economic production, considering the soil and climatic situations.

4. Agrometeorology

The project area, because of steep slopes, poorly drained soil
types and occasionally very intensive rainfall, is subject to serious
soil erosion that will become more critical as agricultural production
in the region is intensified. The marginal rainfall areas have a
history of traditional soil conservation practices that will be examined
by the AID-funded agrometeorologist in collaboration with Kenyan scien
tists and specialists and modified to improve overall conservation
methods, water infiltration and rainfall acceptance. In this regard,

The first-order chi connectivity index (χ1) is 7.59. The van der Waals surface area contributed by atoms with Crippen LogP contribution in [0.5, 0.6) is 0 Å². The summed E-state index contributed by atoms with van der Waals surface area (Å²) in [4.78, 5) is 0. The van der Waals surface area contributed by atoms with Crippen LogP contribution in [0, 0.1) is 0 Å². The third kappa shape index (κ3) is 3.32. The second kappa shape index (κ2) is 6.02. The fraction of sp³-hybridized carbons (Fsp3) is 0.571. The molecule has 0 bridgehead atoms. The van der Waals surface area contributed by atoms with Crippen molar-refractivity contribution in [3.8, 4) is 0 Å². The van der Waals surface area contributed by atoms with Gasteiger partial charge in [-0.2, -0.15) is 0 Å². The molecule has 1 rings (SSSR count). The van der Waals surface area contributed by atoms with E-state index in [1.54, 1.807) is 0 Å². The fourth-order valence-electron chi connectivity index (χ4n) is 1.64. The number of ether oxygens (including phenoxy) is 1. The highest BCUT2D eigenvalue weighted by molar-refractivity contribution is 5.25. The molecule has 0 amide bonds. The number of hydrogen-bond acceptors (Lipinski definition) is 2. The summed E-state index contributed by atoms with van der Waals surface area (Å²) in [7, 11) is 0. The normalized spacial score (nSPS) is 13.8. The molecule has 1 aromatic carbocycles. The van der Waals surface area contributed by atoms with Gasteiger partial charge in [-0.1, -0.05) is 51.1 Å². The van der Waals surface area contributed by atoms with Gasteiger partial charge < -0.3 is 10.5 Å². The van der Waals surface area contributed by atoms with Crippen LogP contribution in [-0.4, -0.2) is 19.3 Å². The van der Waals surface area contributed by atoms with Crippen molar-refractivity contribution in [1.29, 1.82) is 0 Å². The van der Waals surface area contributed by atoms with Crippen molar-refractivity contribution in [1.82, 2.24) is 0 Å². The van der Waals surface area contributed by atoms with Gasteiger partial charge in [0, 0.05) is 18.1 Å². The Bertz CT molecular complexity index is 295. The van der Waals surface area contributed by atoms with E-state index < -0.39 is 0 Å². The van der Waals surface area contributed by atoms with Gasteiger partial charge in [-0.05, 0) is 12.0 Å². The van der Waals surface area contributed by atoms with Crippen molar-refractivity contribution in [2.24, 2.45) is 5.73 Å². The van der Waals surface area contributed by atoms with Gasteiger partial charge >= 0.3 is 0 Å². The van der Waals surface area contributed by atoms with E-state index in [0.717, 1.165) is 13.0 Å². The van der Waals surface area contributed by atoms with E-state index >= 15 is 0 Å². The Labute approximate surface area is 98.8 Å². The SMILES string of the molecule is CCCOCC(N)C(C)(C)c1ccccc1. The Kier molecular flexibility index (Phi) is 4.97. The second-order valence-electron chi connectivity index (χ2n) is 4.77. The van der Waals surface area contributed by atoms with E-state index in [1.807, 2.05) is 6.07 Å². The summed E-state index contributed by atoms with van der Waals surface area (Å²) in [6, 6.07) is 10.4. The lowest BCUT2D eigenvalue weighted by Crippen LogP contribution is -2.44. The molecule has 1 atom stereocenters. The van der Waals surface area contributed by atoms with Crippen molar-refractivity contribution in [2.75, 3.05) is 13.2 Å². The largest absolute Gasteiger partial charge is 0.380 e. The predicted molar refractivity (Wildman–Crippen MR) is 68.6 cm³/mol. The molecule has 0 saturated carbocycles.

the agrometeorologist will take the lead in gathering basic information

1/ The PQL at Kitale will assist in this effort by testing, and select-
ing for breeding trials, promising varieties that have superior
protein quality characteristics.






-20-


regarding water holding capacity of soils and crop water requirements.
Information regarding rainfall, evaporation rates, soil moisture con-
tent and varietal differences are required by the agronomist and plant
breeders. This information is presently being developed by an
agrometeorologist under the AID/USDA/PASA. Emphasis will be placed on
obtaining information that has practical application for plant breeders,
agronomists and the final recipient the small farmer.

5. Plant Pathology

The Plant Pathologist, working with his Kenyan counterparts and
with an FAO-funded entomologist, will identify the principal crop